“You gonna go home after graduation?” When I told him that I would, he said, “If you guarantee that you’re gonna take this car and take it out of the state I can sell it to you. I got to sell this car and I got to get it out of the state.”
“I’ll tell you why. This car was ordered by Governor Talmadge as a graduation present for his daughter. Now, she’s not graduating until June, but they delivered it six months early. Now, if the governor finds out that this car is here driving around ... his daughter is supposed to get the first red convertible off the line, it’s gotta be exclusive! So I’ll make you the best deal you ever had in your life. I’ll give it to you at the factory price, I’ll throw in all the accessories for free.”
What would this sell for at retail?
“Oh, shit,” he says, “I’d add on at least a thousand. I’m giving you a thousand dollar deal on this!”
I look at him. I think. “I got a car outside. Can I trade it in?”
“I’ll give you the trade-in value on that.”
“How much?” Renny’s sitting down and listening to all this. And I’m serious about it!
“I’ll give you $500 for your car.” Now I knew that he could easily sell my Olds for $1200, since it only had 30,000 miles on it because I’d only driven it around Atlanta, but that was a reasonable offer on a trade-in.
“How much would the full price cost me a month?” I ask.
“I can put you on the GMAC and it’d cost you $110 a month for 36 months, $600 down.”
“Can I use your phone to call my father in Miami?” He has no problem with that — I think he could see that I was serious. I call my father and I say, “Hey, Pop, I got this Oldsmobile sitting here, it’s a 1949 red convertible. He wants $2100 for it, the lowest rock bottom price, all he wants is for me to take it out of the state.”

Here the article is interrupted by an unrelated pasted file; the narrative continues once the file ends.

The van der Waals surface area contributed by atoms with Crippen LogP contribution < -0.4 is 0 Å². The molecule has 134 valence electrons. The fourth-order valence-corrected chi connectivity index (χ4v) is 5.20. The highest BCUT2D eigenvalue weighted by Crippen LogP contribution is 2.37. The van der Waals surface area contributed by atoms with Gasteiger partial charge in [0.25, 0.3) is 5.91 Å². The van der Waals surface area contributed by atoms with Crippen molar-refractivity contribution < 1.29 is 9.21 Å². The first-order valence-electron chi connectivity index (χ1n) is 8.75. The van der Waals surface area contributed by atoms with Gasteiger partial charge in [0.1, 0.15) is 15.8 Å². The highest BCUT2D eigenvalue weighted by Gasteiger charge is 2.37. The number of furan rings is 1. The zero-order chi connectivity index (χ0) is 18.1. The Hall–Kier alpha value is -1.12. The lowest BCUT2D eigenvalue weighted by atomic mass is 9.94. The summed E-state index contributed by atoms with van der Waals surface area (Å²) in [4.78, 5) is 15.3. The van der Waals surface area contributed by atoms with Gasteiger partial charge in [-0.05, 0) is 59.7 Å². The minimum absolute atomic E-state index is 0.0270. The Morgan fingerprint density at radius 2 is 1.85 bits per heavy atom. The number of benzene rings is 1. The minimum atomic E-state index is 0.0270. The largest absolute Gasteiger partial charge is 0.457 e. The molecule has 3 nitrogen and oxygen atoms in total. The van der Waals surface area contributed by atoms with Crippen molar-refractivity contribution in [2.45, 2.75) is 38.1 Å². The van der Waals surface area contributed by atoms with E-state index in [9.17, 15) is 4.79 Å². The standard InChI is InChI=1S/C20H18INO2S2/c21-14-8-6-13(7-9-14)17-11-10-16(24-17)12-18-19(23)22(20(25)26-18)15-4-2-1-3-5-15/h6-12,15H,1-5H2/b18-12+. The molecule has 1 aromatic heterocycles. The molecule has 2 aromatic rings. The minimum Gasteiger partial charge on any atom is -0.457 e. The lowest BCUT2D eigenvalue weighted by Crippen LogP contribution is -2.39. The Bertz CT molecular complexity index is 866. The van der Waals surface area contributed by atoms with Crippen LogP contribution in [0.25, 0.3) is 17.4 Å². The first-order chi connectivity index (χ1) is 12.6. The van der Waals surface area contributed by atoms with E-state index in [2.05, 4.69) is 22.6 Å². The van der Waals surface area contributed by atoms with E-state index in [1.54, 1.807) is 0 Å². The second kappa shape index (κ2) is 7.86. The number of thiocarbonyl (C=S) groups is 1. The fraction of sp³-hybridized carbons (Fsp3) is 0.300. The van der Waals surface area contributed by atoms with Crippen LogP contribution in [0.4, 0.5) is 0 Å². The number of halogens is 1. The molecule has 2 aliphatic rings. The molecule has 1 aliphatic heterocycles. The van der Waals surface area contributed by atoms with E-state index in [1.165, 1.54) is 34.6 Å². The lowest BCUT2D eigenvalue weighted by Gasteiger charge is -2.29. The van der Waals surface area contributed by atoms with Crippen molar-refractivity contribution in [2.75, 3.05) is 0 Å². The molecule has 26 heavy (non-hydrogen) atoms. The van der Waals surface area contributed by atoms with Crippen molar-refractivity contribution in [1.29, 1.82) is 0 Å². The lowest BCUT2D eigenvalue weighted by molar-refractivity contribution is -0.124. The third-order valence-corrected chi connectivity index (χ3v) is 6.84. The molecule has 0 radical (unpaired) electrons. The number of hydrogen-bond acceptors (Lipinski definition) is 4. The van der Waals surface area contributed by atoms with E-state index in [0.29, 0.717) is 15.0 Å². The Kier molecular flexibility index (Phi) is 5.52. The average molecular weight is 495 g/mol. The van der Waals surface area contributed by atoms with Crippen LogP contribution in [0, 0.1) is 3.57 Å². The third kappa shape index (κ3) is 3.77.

“How much is this gonna cost you?” he asks.
“$110 a month for 36 months,” I say.
“Can you do a trade in?” asks Pop. We thought alike.
“Yeah, but my old roommate, Bob wants $600 for it, he’s desperate for the car. You know Bob, he came out to visit a couple times.”
“Take the deal!” he says.
I call Bob. “Will you take it?” “Yeah.” “Cash?” “Yeah.”
I hang up the phone and tell the dealer to give me the papers. I sign. The plan is for me to come down the next day and pick up the car and give him the down payment. I went out of the showroom and it hits me, here I own this beautiful fuckin’ car, and I’m supposed to drive it out of the state. Only I’m supposed to be here for another four months. I’m talking to Renny about that, and it hits me ... there is a way to salve my conscience.
Bob comes down with me and Renny the next day. He takes the ’42 and I drive the ‘49 out of the showroom with the promise that I’m gonna drive the car home that weekend.
Here I come scootin’ into the campus with my new red convertible and this blonde. So who’s the BMOC now? Oldsmobile, red convertible, and I drive around like fuckin’, like I’m crazy, like I’m that guy in Saturday Night Fever, I’m Tony Manero playing the hotshot.
Renny goes home that Sunday, the next day. No disaster. She was a nice Jewish girl, and I’m not gonna play with my buddy’s fiancee’s sister … well, I, uh … there’s a story about how I met her again, in the same car, on Long Island on the highway to Jones Beach. But that’s another tale.
I get the car and I drive it around all weekend. Add that to the fact that I’d gotten Claude Thornhill to come down and play for AE∏ and my life is good. BMO-fuckin’-C. That night we have a drunken party and I made out with Thornhill’s singer, another beautiful blonde from New York, in my red convertible. What was her name? Can’t remember. Gorgeous. Great night. Hell of an investment. I’m not taking this back to Florida.
But I need to do something for the conscience.
So I make it my business that whenever I need to go downtown I will take the time to cruise slowly around the governor’s mansion hoping that Talmadge is in there and can see me driving his daughter’s car. We hated this bastard because he was an anti-semite and a racist and one of the worst governors that any state ever had. Fucker succeeded his father, another piece of work. Eventually got himself thrown out of the Senate for corruption.
The only good thing he did was give me a lifetime drivers license when I got out of the war because I’d enlisted in Atlanta. I could have driven a Mack truck with this thing. I also got something from New York, I’ll add, since I still had a residence there, and they gave me $350.
I’d rather have had the money.
Eventually we got to belt Talmadge with empty beer cans, but I didn’t know that at the time. I really hope the bastard saw me.